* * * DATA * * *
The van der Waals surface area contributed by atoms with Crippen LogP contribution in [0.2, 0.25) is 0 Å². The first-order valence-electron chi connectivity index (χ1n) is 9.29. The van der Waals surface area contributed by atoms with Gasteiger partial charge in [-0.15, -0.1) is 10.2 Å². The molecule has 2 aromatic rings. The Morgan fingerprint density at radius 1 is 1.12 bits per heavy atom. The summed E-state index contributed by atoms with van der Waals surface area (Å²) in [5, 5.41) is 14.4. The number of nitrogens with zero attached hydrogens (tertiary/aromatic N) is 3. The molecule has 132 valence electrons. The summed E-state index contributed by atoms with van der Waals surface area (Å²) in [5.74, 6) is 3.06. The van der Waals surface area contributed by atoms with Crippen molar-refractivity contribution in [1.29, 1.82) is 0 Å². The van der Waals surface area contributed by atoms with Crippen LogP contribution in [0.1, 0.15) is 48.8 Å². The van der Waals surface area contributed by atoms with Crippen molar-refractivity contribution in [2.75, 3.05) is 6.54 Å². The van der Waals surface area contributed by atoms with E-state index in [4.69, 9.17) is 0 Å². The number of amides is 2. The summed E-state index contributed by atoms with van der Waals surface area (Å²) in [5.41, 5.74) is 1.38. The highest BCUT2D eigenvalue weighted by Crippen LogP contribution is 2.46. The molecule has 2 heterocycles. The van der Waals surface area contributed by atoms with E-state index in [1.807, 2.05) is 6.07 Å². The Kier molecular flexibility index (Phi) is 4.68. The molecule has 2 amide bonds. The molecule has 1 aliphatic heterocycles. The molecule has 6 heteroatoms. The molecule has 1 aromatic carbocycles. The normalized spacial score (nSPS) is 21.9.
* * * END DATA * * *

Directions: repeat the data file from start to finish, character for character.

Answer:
The van der Waals surface area contributed by atoms with Crippen LogP contribution in [0.2, 0.25) is 0 Å². The first-order valence-electron chi connectivity index (χ1n) is 9.29. The van der Waals surface area contributed by atoms with Gasteiger partial charge in [-0.15, -0.1) is 10.2 Å². The molecule has 2 aromatic rings. The Morgan fingerprint density at radius 1 is 1.12 bits per heavy atom. The summed E-state index contributed by atoms with van der Waals surface area (Å²) in [5, 5.41) is 14.4. The number of nitrogens with zero attached hydrogens (tertiary/aromatic N) is 3. The molecule has 132 valence electrons. The summed E-state index contributed by atoms with van der Waals surface area (Å²) in [5.74, 6) is 3.06. The van der Waals surface area contributed by atoms with Crippen molar-refractivity contribution in [1.29, 1.82) is 0 Å². The van der Waals surface area contributed by atoms with Crippen LogP contribution in [0.1, 0.15) is 48.8 Å². The van der Waals surface area contributed by atoms with Crippen molar-refractivity contribution in [2.75, 3.05) is 6.54 Å². The van der Waals surface area contributed by atoms with E-state index in [4.69, 9.17) is 0 Å². The number of amides is 2. The summed E-state index contributed by atoms with van der Waals surface area (Å²) in [5.41, 5.74) is 1.38. The highest BCUT2D eigenvalue weighted by Crippen LogP contribution is 2.46. The molecule has 2 heterocycles. The van der Waals surface area contributed by atoms with E-state index in [1.807, 2.05) is 6.07 Å². The Kier molecular flexibility index (Phi) is 4.68. The molecule has 2 amide bonds. The molecule has 1 aliphatic heterocycles. The molecule has 6 heteroatoms. The molecule has 1 aromatic carbocycles. The normalized spacial score (nSPS) is 21.9.